Stardom requires both consistent engagement and consistent scale, so it is inseparable from more surface-level metrics of streams and impressions. But stardom is arguably less about the music, and more about how much mindshare a celebrity takes up in people’s day-to-day interactions and thoughts. Again, this is where natural language analysis is critical for understanding the conversations that everyday people and media platforms are having about an artist.
1. Predatory practices from people who are in the music business for the wrong reasons (e.g. hedge funds giving advances to artists with 30% fees). This is a symptom of a wider tendency to mistake the financial forest for the trees -- i.e. upon seeing that the music industry will grow to $45B by 2020, assuming that all artists will be better off and make significant profits as a result. For many artists the reality has been the opposite.
2. Sustaining independent models and communities amidst increasing consolidation, both in live concerts (e.g. Live Nation buying up indie venues and festivals) and recorded music (e.g. major labels acquiring indie distributors, Universal Music selling half of itself off).
3. Mounting pressure to flood the market with content and be “always on” in order to stay competitive, at the expense of supporting and improving the actual artist development process.
1. The ongoing mega-concentration of artist-development resources in Los Angeles, New York and Nashville, at the expense of building more robust A&R infrastructure in the smaller, regional communities that need it most. City governments from the likes of New Orleans have already spoken out about how they struggle to capture the true value of their local artists’ successes back home, because those artists end up choosing to sign with labels and agencies in L.A.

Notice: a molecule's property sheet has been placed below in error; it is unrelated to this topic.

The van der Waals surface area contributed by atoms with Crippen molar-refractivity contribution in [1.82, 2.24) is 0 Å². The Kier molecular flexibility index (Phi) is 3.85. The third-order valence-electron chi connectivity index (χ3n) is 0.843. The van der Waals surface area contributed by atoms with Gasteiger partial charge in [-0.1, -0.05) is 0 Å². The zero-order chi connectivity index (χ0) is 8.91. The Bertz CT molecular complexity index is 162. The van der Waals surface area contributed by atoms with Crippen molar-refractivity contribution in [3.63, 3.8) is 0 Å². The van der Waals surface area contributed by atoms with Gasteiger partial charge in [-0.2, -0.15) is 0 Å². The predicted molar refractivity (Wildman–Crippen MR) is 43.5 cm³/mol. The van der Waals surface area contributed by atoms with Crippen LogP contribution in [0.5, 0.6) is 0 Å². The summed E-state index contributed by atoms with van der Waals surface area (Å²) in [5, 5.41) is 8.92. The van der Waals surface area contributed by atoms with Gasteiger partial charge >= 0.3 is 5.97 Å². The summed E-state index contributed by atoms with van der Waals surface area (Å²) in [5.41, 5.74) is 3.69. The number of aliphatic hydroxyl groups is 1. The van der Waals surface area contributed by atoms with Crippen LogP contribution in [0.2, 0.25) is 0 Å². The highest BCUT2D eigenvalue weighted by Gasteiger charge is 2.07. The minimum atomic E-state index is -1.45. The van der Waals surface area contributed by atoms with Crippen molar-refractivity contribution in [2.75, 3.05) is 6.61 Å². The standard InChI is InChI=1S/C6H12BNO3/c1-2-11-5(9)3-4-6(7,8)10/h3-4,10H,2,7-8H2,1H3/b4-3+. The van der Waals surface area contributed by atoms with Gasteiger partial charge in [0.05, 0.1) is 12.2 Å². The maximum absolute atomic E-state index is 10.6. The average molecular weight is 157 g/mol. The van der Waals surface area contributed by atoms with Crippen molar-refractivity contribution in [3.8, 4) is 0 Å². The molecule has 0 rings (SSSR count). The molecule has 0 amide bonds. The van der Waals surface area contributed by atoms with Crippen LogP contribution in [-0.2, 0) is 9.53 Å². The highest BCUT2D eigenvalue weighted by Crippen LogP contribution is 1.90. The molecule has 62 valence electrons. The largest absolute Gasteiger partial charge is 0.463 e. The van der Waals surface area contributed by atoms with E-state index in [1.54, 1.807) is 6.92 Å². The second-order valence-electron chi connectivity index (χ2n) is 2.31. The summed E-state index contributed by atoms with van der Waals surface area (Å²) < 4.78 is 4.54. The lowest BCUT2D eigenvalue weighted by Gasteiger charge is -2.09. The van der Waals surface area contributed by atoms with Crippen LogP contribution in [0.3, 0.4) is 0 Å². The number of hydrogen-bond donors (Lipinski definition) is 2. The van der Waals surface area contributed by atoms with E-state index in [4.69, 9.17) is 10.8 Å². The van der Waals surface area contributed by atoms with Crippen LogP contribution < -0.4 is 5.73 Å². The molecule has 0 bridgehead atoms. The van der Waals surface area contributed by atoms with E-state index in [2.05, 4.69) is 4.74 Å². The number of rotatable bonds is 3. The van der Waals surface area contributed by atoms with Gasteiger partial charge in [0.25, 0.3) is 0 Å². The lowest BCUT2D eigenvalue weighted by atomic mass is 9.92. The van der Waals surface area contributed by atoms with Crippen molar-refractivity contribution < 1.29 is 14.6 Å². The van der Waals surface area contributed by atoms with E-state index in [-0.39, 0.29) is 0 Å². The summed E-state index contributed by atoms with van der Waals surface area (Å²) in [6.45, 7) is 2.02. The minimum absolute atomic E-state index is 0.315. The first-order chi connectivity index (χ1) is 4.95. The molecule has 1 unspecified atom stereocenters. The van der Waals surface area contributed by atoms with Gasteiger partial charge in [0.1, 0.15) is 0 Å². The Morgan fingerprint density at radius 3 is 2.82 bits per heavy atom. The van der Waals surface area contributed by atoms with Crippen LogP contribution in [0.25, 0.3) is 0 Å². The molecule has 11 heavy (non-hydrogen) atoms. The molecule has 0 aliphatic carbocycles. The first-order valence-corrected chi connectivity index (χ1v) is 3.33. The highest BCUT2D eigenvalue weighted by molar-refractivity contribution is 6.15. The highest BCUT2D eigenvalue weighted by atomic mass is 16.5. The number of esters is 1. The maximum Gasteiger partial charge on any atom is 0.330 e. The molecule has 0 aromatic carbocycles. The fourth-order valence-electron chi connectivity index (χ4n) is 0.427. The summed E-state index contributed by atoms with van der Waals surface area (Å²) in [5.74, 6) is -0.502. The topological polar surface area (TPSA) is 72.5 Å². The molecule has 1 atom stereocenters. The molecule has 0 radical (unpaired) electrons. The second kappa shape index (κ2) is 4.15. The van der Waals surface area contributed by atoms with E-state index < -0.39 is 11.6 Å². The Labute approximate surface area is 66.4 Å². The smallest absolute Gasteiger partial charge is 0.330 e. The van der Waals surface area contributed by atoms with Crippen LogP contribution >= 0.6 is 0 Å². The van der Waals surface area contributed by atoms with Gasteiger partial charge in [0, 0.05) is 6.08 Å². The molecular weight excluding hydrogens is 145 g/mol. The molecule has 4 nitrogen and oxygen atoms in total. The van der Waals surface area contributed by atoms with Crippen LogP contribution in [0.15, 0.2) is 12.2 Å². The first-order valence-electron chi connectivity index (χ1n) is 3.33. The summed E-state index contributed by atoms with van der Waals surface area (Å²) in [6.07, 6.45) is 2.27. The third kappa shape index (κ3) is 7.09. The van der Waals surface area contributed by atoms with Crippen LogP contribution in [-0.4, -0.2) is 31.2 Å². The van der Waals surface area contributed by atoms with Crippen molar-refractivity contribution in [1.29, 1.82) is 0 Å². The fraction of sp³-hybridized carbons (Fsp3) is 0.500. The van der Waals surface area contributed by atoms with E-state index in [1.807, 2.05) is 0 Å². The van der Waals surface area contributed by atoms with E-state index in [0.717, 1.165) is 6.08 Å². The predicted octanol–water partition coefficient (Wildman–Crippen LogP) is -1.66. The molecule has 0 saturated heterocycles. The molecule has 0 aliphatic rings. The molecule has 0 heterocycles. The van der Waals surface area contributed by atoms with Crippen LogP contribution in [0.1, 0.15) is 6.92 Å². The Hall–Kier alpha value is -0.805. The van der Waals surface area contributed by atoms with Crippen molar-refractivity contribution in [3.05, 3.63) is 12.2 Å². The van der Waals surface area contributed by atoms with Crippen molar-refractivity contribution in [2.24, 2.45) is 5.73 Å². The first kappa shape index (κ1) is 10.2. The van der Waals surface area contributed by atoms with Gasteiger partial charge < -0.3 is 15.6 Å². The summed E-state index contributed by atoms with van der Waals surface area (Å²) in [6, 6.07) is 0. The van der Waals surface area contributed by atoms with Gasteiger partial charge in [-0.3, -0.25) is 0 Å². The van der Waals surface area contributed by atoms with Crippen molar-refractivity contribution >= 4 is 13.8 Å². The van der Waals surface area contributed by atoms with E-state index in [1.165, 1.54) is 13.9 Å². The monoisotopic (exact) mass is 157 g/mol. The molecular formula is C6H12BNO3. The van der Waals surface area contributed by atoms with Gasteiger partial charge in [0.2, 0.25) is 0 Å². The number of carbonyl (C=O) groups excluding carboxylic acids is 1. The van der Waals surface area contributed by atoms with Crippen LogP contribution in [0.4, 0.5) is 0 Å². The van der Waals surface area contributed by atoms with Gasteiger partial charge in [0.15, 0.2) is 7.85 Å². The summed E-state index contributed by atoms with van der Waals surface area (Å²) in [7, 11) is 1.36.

2. Artists using bots, fake accounts and/or shady paid marketing to pump up their streaming and follower metrics, in the hopes of getting noticed or getting a deal. I understand the pressure to deliver on metrics in a streaming-first world, but this approach ultimately hurts everyone involved— artists lose people’s trust, business partners make bad decisions and media partners end up giving credibility where it isn’t due while leaving those who truly put in the hard work behind.
3. The assumption that the Western music industry is the “default” model for the rest of the world. Most of the billions of people living elsewhere in the world have a vastly different experience with music than what the U.S. and Europe are used to; if the music industry is going to become truly global, I think we will need to stop centering Western markets as the “default” and celebrate the triumphs of different kinds of artists and fandoms from around the world, even if those triumphs are not “our own.” Part of me is also wary about the rhetoric of trying to get every market in the world to convert to a monthly paid streaming subscription, without more open discussion about the nuances of local music economies and the approach of strengthening what already works, rather than imposing an otherwise foreign business model.